Once a competency model has been created, how does a manager ensure that it reflects organizational needs? In the article How to...get your competency framework right, Steve Whiddett and Sarah Hollyforde offer a useful list of simple steps to check whether a competency framework is fit for purpose:
Communicate the purpose - Managers should make sure that employees understand the purpose of the framework - for example, to help with culture change, performance management, recruitment or development. All staff should be clear about how the framework contributes to these objectives.
Identify key themes -In addition to having people understand the purpose of the framework, it is necessary to identify the "themes" that capture business aspirations, based on goals, values, business plans, and so on. Key themes are likely to be things such as "listen to customers" and "look after staff". Managers should make sure that their competency framework support these business themes, encouraging behaviors that are aligned with them.
Get conditions right -Organizational conditions, such as culture, resources, procedures, and management structures should be supportive of the framework. "Be realistic: if conditions inhibit behaviors then change the conditions or change the behaviors."
Tackle the root cause -Managers need to understand between the underpinning characteristics that influence behavior (skills, knowledge, attitude) so they don't end up trying to improve the behavior without tackling the root cause. For example, underdeveloped communication skills may negatively affect multiple competency areas.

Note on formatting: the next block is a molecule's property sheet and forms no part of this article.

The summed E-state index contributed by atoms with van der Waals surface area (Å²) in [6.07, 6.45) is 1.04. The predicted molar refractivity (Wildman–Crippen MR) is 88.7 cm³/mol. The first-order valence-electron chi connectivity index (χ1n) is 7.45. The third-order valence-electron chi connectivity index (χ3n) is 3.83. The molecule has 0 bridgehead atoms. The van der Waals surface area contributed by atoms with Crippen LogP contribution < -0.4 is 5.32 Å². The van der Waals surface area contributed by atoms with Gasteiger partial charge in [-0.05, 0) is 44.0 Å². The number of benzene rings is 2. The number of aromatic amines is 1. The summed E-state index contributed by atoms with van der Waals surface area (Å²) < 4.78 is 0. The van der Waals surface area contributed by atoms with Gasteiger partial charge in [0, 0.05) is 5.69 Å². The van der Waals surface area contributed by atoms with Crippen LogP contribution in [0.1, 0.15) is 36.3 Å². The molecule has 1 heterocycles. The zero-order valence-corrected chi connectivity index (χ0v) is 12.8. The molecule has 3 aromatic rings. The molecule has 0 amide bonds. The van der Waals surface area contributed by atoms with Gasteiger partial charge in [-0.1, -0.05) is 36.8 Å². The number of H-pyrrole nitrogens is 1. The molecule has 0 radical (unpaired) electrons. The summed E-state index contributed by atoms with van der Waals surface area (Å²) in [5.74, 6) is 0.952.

Keep it simple -"However ‘perfect’ the framework, if it’s too complicated, long or detailed it won’t be used." Its language and structure should be simple and meaningful to the people who use it.
Train, don’t blame -Once a solid framework has been developed, managers should make sure that everyone who uses it is trained in how to use it so it meets its full potential.
Developing and maintaining a tailored competency model for business analysts requires significant investments in time, critical thinking and understanding of organizational needs. The competency framework needs to reflect the company’s specific mission, vision, strategy and goals, and evolve as conditions change: rapid advances in technology, methodologies and business practices may significantly affect the importance attributed to each competency required from BA over time, requiring adjustments in the established competency model.
The benefits of a solid competency framework that supports the recruitment, development, progression, training, resource allocation and performance evaluation of BAs will, however, greatly outweigh its development and maintaining costs.
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Author: Adriana Beal received her B.S. in electronic engineering and an MBA in strategic management of information systems from two of the most prestigious graduate schools in Brazil. For the past 10 years, she has been identifying business needs and determining solutions for business problems for a diverse client base that includes IT, telecom, and major U.S. financial institutions. She works for ThinkBRQ, a NY-based IT consulting firm, and is the principal consultant at 2wtx, a small web agency offering web strategy consulting and online resources for Business Analysts.